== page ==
Everything You Need to Know



Truck Tank

Models provide a powerful interface to your data so that Truck can do things to make your work easier. Although many frameworks don't use models but expect you to use plain JavaScript objects, this have a number of drawbacks. You can not judge easily when the state of the data changes without costly polling and caching of duplicates, etc.

Model are easy to create. Just use the $.Model method to do so. We'll first create a model that represents a JavaScript object of key/value pairs:

// Plain JavaScript object:
var myObject = {
  name: {
    first: 'John',
    last: 'Doe'
  age: 32,
  job: 'web developer'

// Create a model:
var PersonModel = $.Model(myObject, 'person-model');

// Get rid of the plain JavaScript object,
// since we don't need it any more:
myOjbect = undefined;

To initialize the model, we gave it the object to use and a handle, which is a name Truck can use to identify the model. And that's it. Since it is now a model, we can access the model with object appropriate methods. These are:

  • PersonModel.getItemProp()
  • PersonModel.setItemProp()
  • PersonModel.deleteItemProp()

In our case, if we want to get the name, we might do this:

// returns: {first: "John", last: "Doe"}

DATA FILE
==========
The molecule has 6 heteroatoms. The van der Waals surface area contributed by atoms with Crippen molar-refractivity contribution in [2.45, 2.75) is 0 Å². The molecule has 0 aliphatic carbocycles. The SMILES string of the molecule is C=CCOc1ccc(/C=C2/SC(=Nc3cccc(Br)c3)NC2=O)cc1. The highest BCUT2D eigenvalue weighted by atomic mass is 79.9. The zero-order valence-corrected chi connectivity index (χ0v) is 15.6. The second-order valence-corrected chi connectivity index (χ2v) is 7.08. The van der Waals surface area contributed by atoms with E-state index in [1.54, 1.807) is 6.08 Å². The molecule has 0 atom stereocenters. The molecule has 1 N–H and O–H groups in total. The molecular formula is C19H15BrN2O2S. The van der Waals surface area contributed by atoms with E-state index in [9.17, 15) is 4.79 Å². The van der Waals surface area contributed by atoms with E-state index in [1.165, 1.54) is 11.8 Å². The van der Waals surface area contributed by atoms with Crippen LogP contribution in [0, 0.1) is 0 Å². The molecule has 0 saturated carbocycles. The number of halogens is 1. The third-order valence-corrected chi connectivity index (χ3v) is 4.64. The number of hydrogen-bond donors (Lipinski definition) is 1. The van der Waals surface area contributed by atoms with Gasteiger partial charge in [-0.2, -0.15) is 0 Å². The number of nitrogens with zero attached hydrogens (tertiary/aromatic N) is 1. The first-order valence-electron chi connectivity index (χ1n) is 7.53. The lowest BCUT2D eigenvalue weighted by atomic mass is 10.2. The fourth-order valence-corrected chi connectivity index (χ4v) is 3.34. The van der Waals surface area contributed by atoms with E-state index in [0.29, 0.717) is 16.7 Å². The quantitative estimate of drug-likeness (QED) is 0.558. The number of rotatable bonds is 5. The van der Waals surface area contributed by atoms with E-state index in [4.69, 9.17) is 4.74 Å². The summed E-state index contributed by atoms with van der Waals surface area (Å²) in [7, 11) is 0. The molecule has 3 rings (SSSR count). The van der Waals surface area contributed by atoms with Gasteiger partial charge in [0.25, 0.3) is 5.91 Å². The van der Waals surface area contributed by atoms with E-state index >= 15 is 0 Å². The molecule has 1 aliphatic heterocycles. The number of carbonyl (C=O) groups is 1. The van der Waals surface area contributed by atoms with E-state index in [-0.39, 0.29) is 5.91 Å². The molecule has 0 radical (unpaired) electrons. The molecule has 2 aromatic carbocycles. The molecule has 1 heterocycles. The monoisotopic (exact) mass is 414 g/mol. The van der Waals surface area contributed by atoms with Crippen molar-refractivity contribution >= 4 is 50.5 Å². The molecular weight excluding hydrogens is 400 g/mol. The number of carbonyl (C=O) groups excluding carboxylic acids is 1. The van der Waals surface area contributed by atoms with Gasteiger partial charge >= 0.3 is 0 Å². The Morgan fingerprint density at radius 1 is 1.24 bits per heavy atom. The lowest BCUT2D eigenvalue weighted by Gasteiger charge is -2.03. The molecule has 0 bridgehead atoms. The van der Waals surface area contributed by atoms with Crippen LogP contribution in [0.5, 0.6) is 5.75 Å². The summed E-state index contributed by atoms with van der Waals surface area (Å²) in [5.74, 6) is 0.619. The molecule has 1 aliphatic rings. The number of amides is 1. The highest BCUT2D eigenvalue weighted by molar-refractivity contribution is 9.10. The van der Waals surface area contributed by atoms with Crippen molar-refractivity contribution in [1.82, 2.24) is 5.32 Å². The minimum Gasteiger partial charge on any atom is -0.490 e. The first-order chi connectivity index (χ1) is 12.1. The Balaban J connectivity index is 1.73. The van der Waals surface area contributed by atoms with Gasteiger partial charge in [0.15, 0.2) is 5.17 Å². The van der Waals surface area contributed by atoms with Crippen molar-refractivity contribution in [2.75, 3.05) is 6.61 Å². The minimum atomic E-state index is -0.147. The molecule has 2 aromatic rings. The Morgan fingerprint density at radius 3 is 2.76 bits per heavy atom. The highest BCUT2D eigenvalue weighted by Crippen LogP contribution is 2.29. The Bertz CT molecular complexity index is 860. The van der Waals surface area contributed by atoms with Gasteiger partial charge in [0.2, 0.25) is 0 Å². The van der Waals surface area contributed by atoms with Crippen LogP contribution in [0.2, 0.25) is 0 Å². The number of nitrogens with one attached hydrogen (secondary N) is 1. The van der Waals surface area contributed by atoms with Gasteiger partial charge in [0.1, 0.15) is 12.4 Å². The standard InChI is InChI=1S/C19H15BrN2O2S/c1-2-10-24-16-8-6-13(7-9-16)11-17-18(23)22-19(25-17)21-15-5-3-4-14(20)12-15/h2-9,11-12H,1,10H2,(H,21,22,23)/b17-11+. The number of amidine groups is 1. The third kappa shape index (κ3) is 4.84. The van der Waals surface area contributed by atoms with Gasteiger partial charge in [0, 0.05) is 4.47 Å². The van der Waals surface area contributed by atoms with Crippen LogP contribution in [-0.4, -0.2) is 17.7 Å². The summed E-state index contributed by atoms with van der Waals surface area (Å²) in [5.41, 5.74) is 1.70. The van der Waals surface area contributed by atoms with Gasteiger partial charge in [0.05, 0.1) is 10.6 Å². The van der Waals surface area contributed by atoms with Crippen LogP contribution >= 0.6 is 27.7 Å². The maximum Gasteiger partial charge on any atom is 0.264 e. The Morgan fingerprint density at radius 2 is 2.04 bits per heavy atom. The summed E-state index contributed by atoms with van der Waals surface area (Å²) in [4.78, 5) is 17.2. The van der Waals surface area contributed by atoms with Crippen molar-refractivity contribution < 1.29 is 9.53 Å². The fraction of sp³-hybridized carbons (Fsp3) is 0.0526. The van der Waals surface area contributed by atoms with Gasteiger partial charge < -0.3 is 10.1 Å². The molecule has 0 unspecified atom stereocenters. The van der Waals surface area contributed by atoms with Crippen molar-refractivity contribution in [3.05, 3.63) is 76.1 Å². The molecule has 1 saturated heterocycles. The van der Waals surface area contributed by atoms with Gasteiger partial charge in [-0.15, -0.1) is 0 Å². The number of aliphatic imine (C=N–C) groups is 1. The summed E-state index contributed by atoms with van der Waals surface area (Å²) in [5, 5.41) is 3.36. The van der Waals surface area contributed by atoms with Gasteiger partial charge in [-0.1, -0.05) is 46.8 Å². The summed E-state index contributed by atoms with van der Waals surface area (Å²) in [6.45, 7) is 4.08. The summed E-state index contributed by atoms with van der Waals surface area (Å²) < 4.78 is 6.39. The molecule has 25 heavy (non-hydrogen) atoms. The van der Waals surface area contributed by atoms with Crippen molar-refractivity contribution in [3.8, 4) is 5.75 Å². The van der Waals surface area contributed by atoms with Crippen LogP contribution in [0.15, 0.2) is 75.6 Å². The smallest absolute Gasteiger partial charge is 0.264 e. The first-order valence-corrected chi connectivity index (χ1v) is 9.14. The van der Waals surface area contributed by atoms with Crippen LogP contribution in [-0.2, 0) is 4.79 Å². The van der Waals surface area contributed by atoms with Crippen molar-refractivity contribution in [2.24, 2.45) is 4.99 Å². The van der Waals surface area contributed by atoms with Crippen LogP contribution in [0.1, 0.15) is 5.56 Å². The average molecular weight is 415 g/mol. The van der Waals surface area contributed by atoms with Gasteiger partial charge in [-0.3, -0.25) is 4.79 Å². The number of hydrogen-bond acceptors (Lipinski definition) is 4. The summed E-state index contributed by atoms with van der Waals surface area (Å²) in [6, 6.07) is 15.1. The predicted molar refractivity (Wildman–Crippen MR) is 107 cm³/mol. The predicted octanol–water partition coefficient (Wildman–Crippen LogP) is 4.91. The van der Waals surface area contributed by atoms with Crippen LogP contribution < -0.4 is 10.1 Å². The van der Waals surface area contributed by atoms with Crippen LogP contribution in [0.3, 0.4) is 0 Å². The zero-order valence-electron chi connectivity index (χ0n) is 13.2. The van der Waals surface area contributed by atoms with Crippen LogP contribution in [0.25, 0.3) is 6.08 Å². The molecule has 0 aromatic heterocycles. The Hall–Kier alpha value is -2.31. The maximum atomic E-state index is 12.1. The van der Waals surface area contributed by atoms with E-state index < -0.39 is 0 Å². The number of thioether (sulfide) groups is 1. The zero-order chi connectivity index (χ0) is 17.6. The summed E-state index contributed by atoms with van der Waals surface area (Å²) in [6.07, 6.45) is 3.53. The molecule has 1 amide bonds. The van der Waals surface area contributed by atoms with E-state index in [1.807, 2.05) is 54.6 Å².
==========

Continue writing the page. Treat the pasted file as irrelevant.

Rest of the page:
// To get the first name and last name separate:
// returns: "John"
// returns: "Doe"

Now let's create a model that holds a collection. By collection we mean an array. This might be a simple array or an array of objects. Making it is the same as we did for the simple object:

var fruits = [
  {name: "Apple", image: 'images/apple.png'},
  {name: "Banana", image: 'images/banana.png'},
  {name: "Orange", image: 'images/orange.png'},
  {name: "Mango", image: 'images/mango.png'} 
var FruitModel = $.Model(fruits, 'fruit-model');
fruits = undefined;

fruits.getItemProp(2, 'name'); // returns "Orange"
// Returns

In the above example, we accessed the data a little differently. Because this is a collection, we need to tell Truck what index of the collect we want to get the property from. The index, like arrays, is zero-based.

When Not To Use

Not all data needs to be in a model. If you have simple data, a string, an array of a couple of items, or a very simple object, it doesn't make sense to put them in a model. Similarly, if your data is of a temporary nature, don't bother putting it in a model. If your data is complex and your app depends on it for functionality, put it in a model. However, if you have some data that needs to be manipulated in very rapid operations, leave it as raw data. You'll have better performance. When you're done manipulating the data, you can store it in a model. Models are ideal when you want to bind a view to one, or persist its data in a local data store automatically.